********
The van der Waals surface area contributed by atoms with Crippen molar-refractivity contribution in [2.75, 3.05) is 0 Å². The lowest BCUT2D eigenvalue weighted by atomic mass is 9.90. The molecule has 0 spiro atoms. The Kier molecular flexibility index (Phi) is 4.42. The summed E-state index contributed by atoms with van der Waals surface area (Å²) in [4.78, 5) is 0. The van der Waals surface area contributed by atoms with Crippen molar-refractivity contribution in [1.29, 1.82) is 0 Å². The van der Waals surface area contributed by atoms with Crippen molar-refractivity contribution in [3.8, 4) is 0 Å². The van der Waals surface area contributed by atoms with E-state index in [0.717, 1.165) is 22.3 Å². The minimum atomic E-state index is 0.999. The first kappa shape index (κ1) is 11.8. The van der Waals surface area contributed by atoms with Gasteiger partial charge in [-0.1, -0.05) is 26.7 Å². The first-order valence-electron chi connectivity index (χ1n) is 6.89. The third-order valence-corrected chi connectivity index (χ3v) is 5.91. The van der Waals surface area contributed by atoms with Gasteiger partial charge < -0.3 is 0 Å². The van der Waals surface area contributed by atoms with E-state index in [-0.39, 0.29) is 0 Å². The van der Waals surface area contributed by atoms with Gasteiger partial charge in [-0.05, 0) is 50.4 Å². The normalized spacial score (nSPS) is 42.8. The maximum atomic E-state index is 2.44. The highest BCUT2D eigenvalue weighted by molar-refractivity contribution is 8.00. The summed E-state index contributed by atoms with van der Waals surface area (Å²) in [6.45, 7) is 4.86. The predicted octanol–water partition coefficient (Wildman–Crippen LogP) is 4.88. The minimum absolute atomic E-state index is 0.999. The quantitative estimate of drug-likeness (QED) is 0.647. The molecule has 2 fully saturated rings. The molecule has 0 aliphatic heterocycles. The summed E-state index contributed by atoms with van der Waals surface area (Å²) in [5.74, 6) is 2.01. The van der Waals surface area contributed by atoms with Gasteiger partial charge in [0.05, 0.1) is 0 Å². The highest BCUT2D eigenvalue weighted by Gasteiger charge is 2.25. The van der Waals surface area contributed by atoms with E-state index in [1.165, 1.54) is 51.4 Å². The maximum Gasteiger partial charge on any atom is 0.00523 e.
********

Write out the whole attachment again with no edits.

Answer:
The van der Waals surface area contributed by atoms with Crippen molar-refractivity contribution in [2.75, 3.05) is 0 Å². The lowest BCUT2D eigenvalue weighted by atomic mass is 9.90. The molecule has 0 spiro atoms. The Kier molecular flexibility index (Phi) is 4.42. The summed E-state index contributed by atoms with van der Waals surface area (Å²) in [4.78, 5) is 0. The van der Waals surface area contributed by atoms with Crippen molar-refractivity contribution in [1.29, 1.82) is 0 Å². The van der Waals surface area contributed by atoms with Crippen molar-refractivity contribution in [3.8, 4) is 0 Å². The van der Waals surface area contributed by atoms with E-state index in [0.717, 1.165) is 22.3 Å². The minimum atomic E-state index is 0.999. The first kappa shape index (κ1) is 11.8. The van der Waals surface area contributed by atoms with Gasteiger partial charge in [-0.1, -0.05) is 26.7 Å². The first-order valence-electron chi connectivity index (χ1n) is 6.89. The third-order valence-corrected chi connectivity index (χ3v) is 5.91. The van der Waals surface area contributed by atoms with Gasteiger partial charge < -0.3 is 0 Å². The van der Waals surface area contributed by atoms with E-state index in [-0.39, 0.29) is 0 Å². The van der Waals surface area contributed by atoms with Gasteiger partial charge in [-0.05, 0) is 50.4 Å². The normalized spacial score (nSPS) is 42.8. The maximum atomic E-state index is 2.44. The highest BCUT2D eigenvalue weighted by molar-refractivity contribution is 8.00. The summed E-state index contributed by atoms with van der Waals surface area (Å²) in [6.45, 7) is 4.86. The predicted octanol–water partition coefficient (Wildman–Crippen LogP) is 4.88. The minimum absolute atomic E-state index is 0.999. The quantitative estimate of drug-likeness (QED) is 0.647. The molecule has 2 fully saturated rings. The molecule has 0 aliphatic heterocycles. The summed E-state index contributed by atoms with van der Waals surface area (Å²) in [5.74, 6) is 2.01. The van der Waals surface area contributed by atoms with Gasteiger partial charge in [0.05, 0.1) is 0 Å². The highest BCUT2D eigenvalue weighted by Gasteiger charge is 2.25. The van der Waals surface area contributed by atoms with E-state index in [1.165, 1.54) is 51.4 Å². The maximum Gasteiger partial charge on any atom is 0.00523 e.